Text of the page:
By: Jamie Rae Walker, Assistant Professor and Extension Specialist-Urban Parks, The Texas A&M University System
“A park is often considered an oasis of greenery in a concrete desert. For passersby as well as those who come into a park, its natural elements provide visual relief, seasonal change, and a link to the natural world.” —People Places: Design Guidelines for Urban Open Space
Attractive, proximate parks containing natural features can reduce the everyday stresses of urban life. Early urban leaders developed parks because they believed that parks provided physiological and restorative benefits to city dwellers. Research in the ensuing years has confirmed that interacting visually or physically with nature can improve a person’s health.
The results of various studies provide strong support that views of nature afford a broad range of both psychological and physical benefits. For example, research on surgical patients in a Pennsylvania hospital showed that the quality of the view from the window significantly affected their recovery. Compared to patients with a view of a brick wall, those with a view of trees had shorter hospital stays, took fewer pain medications, and had slightly fewer postsurgical complications.
In a study on stress-reduction rates, participants were exposed to a stressor and then asked to read, listen to music, walk in an urban area, or walk in a natural environment. Those walking in a natural environment recovered from stress faster than the other groups.
“People feel more satisfied with their homes, with their lives, and with their jobs when they have sufficient access to nature in the urban environment,” noted University of Michigan researchers in The Experience of Nature: A Psychological Perspective.
Many people use parks for these reasons. For example, park users in London and San Francisco have cited rest, relaxation, and contact with nature as the primary reasons for visiting parks.
Qualitative analysis of Singapore residents’ perceptions of neighborhood parks provided multiple examples of the restorative or physiological benefits that they perceive they gained from having attractive, proximate parks. Respondents often described parks as places to:
- Calm down
- Forget their worries
- Regain sanity and serenity
One respondent said, “When I am in this park, I feel very relaxed and fresh, especially when you are surrounded with beautiful flowers, ponds, green and nice landscape.”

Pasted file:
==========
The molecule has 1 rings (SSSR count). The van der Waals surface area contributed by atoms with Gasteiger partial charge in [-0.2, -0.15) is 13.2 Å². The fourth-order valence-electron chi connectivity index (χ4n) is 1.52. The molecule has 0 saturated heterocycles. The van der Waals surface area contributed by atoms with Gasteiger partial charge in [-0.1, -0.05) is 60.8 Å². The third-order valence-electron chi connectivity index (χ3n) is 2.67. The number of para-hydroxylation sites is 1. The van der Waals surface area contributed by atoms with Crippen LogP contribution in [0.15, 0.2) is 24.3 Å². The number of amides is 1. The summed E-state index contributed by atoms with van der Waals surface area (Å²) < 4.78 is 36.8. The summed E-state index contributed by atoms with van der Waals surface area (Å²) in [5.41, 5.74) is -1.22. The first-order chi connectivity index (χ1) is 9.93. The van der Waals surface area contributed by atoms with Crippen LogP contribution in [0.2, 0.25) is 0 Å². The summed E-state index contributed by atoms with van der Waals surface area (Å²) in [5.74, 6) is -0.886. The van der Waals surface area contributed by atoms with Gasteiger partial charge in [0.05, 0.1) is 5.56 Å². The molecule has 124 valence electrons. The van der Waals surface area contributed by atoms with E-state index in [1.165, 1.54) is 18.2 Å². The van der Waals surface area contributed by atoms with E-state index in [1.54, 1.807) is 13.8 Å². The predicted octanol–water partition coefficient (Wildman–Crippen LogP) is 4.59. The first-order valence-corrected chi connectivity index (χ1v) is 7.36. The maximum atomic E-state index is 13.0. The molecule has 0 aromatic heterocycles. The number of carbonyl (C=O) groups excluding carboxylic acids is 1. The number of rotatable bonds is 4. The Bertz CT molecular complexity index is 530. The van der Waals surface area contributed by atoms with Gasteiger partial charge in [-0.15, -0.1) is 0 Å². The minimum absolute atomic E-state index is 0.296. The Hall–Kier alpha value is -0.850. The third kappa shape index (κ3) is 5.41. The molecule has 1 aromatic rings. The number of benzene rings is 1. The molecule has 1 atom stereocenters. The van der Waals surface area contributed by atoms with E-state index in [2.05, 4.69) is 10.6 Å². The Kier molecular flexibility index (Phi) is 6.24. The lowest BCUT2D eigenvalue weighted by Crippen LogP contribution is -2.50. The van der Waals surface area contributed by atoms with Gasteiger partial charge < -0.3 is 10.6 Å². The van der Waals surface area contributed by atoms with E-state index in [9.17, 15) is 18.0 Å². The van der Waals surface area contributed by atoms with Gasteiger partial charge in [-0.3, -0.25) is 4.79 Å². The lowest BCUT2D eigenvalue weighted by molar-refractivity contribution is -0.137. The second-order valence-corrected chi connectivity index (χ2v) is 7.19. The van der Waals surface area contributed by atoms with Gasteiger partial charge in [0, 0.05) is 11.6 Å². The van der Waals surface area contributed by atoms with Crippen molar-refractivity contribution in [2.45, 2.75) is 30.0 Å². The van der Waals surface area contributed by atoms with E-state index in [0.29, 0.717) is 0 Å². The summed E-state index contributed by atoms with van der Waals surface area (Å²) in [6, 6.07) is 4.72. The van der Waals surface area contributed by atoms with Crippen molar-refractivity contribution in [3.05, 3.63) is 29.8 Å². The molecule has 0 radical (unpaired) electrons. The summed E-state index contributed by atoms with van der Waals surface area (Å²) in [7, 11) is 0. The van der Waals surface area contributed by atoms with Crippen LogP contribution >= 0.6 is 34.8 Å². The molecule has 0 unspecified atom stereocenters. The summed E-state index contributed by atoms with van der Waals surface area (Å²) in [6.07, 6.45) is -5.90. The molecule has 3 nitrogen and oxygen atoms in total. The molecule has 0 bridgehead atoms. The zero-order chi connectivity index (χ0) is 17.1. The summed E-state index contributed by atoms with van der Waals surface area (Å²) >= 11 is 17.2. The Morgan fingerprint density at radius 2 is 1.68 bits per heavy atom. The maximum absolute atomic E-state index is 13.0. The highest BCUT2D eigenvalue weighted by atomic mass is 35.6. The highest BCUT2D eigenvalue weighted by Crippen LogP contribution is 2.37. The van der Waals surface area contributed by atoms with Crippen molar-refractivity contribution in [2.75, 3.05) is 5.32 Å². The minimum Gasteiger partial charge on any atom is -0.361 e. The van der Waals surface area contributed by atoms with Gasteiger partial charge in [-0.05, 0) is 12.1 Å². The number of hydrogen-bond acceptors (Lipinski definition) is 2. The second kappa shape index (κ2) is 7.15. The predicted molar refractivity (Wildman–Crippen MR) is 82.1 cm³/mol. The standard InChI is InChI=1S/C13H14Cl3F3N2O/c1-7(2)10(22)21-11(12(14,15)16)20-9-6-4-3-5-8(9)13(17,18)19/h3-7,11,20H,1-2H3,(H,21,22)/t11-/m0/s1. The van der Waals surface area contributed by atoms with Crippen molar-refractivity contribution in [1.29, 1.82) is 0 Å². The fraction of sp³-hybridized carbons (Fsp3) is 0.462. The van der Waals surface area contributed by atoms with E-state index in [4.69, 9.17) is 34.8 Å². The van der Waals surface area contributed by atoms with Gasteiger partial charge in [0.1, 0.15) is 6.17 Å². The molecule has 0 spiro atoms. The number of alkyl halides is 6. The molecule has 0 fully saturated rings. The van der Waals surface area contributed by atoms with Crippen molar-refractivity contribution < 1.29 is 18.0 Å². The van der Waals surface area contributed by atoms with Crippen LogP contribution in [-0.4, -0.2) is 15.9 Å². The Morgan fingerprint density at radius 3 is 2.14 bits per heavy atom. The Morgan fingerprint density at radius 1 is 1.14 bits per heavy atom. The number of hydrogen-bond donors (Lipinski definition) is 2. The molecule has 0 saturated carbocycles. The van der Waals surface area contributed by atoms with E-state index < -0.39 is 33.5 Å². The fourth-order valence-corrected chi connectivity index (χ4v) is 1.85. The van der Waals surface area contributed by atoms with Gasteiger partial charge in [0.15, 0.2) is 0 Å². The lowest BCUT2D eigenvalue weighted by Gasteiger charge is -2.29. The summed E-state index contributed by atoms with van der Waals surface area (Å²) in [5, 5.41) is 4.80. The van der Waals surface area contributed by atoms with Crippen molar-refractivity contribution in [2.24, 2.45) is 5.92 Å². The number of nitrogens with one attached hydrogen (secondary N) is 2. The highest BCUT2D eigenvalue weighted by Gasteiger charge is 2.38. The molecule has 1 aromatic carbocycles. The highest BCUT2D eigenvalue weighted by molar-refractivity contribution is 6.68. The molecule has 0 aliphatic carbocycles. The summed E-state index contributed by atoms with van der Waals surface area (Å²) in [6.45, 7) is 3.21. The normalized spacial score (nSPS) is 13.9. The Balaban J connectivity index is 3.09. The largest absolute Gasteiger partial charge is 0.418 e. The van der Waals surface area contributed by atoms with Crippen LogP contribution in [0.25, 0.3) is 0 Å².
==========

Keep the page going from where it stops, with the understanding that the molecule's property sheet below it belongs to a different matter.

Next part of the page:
According to research cited in Parks and Other Green Environments: Essential Components of a Healthy Human Habitat, people who live in greener neighborhoods are physically and psychologically healthier than those who do not. These findings were true for all socioeconomic groups.
The studies found that greener environments enable our immune system to work better, help diabetics reduce their blood glucose levels, and improve older adults’ health and independent living skills.
Other researchers have reported that people in less green neighborhoods have higher rates of:
- Childhood obesity
- Fifteen of 24 physician-diagnosed diseases, including cardiovascular disease
- Deaths of younger and older adults
As cities in Texas continue to urbanize and develop residential growth in downtown areas, municipal leaders need to recognize the restorative and physiological values of green, open spaces and ensure that they are distributed appropriately across their community.
For more information
“Effect of Exposure to Natural Environment on Health Inequalities: An Observational Population Study.” By R. Mitchell and F. Popham. 2008. The Lancet.
The Experience of Nature: A Psychological Perspective. By S. Kaplan and R. Kaplan. 1989. Cambridge University Press.
Natural Land Management Practices. Online course. http://agrilife.org/webcourses/2014/05/02/trapsprofessional-development-courses/
Parkland Dedication Ordinances in Texas: A Missed Opportunity? By John L. Crompton. 2010. Texas A&M AgriLife Extension Service. www.agrilifebook store.org.
Parks and Other Green Environments: Essential Components of Healthy Human Habitat. By F. Kuo. 2010. National Recreation and Park Association.
People Places: Design Guidelines for Urban Open Space. By C. C. Marcus and C. Francis. 1997. John Wiley and Sons: 89.
“Use and Experience of Neighborhood Parks in Singapore,” By B. Yuen. 1996. Journal of Leisure Research. 293–311.
“View Through a Window May Influence Recovery from Surgery.” By R. S. Ulrich. 1984. Science 224:420−421
“Visual Landscapes and Psychological Well-Being.” By R. S. Ulrich. 1979. Landscape Research, 4(1): 17−23.
With People in Mind: Design and Management for Everyday Nature. By R. Kaplan, S. Kaplan, and R. L. Ryan. 1998. Island Press.
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